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Incorporation Relief Letter from HMRC – Capital Gains Tax for Property Businesses

Published by Chirag,
Posted Date: November 17, 2023 , Modified Date: April 22, 2024

HMRC has initiated a focused One to Many (OTM) letter campaign, commencing in November 2023, targeting a specific group of taxpayers.

These individuals, who incorporated their property business during the tax year 2017/18, reported no Capital Gains Tax (CGT) liability on their Self Assessment tax return, citing an incorporation relief letter under section 162 of the Taxation of Chargeable Gains Act 1992.

Recipients of this letter are urged to verify the accuracy of their Incorporation Relief calculations. The correspondence highlights certain technical aspects relevant to incorporation relief and provides references to HMRC guidance.

If uncertainty arises, the letter advises seeking professional advice. It is crucial to ensure the accuracy of facts and consider assessment time limits.

incorporation relief letter

Should an error be identified, the letter instructs the taxpayer to make a disclosure to HMRC using a dedicated email address provided in the letter.

Alternatively, if the taxpayer believes that the information in their tax return is accurate and no disclosure is necessary, they are encouraged to inform HMRC by emailing another dedicated address included in the letter.

Failure to respond within 30 days prompts HMRC to review the case further. They may opt to issue a discovery assessment under section 29 of the Taxes Management Act (TMA) 1970, subject to statutory assessment time limits.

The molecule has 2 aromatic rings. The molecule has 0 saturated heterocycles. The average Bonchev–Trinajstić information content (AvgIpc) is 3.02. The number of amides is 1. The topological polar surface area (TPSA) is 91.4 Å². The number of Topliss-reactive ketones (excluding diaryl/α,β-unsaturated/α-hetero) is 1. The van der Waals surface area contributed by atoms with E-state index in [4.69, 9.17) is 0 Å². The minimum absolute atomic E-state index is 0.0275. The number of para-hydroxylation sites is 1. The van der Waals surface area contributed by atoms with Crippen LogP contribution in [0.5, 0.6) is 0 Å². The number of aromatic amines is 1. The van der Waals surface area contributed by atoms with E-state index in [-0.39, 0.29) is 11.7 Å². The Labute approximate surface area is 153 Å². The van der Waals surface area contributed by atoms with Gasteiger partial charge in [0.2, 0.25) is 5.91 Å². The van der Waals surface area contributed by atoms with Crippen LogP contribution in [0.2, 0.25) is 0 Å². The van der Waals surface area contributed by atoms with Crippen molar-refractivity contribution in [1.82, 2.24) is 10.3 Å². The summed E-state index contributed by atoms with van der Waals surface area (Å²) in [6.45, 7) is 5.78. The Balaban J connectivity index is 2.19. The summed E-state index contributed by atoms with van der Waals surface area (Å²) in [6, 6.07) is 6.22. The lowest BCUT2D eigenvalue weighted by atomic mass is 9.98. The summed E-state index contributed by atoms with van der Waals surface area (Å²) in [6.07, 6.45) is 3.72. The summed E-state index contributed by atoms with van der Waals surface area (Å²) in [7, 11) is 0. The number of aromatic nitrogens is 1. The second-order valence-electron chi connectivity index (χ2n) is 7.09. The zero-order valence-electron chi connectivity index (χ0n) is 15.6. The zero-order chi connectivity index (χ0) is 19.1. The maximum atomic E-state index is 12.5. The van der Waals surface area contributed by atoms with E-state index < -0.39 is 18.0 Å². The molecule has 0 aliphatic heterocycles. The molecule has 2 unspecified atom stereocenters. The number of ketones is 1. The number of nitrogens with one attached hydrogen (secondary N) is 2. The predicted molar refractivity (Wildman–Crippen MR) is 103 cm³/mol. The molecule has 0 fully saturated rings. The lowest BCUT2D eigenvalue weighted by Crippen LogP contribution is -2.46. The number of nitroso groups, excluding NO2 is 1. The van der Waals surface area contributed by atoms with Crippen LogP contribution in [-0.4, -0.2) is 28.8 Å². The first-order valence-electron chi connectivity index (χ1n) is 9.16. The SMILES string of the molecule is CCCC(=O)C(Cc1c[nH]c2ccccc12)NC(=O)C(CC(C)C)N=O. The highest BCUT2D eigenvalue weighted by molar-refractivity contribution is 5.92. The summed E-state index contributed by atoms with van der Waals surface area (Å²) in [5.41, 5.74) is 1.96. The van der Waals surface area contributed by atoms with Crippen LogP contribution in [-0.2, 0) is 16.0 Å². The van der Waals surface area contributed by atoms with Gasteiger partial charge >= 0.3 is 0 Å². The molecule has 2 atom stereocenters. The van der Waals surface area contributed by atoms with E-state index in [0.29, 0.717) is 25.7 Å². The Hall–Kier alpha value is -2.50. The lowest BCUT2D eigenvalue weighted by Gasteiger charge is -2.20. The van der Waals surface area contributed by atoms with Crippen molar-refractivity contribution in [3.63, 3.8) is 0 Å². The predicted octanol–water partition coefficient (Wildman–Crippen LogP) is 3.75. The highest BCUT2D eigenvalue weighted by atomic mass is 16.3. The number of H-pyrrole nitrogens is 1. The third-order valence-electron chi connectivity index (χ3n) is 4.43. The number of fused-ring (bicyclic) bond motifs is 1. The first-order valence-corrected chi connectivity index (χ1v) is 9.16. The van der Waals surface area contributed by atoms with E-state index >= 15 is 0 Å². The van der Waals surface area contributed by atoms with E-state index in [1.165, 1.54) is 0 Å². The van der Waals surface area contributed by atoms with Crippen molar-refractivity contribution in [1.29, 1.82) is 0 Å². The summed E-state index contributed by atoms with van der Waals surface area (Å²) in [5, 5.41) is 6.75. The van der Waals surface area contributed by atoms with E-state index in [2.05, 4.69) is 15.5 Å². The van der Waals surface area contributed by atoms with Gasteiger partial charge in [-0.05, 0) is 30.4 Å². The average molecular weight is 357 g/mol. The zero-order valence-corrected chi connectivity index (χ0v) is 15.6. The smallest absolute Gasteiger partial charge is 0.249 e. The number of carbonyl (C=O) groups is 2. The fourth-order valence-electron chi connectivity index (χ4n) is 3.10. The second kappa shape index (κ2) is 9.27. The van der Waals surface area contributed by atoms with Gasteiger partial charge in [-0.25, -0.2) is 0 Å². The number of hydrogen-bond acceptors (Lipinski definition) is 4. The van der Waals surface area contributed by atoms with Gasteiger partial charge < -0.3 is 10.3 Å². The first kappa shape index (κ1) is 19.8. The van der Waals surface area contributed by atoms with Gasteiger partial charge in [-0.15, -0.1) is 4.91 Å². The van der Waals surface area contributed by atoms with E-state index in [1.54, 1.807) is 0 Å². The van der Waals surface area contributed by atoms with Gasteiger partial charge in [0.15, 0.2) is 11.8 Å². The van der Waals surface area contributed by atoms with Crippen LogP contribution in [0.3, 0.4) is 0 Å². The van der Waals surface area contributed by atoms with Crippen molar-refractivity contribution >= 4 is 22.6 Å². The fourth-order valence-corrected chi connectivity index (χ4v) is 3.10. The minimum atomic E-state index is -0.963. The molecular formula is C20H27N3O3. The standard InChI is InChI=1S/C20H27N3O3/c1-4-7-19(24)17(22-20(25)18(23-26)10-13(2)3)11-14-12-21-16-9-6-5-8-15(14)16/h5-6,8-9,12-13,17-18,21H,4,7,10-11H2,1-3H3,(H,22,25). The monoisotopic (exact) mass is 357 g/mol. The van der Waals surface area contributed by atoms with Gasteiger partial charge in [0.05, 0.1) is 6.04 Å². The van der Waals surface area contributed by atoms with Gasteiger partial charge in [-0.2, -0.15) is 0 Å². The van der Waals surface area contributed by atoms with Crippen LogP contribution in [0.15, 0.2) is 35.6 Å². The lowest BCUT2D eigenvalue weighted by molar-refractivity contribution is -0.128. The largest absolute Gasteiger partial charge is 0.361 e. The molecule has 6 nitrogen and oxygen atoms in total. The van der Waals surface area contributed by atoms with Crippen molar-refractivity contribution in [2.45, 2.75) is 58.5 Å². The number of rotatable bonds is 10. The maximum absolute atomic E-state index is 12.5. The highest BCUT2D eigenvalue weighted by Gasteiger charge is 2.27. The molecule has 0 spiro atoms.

Additionally, they might consider amending the claim under s9ZB TMA 1970, provided the legislative criteria and time limit are met.

While the letter specifically references the tax year 2017/18, it emphasises that other years may undergo scrutiny depending on the incorporation's specific tax year.

incorporation relief letter

Members of CIOT are reminded of their obligation to adhere to the fundamental principle of professional competence and due care outlined in Professional Conduct in Relation to Taxation (PCRT).

This implies refraining from undertaking professional work beyond one's competence unless assistance is sought from a suitably qualified specialist. In handling disclosures or HMRC investigations, members may need advice from a tax disputes specialist if they lack the necessary expertise.

To Wrap Up!

In summary, the Incorporation Relief Letter from HMRC targeting CGT for property businesses underscores the importance of accurate calculations, seeking professional advice when needed, and complying with HMRC disclosure procedures to avoid potential assessments and amendments.

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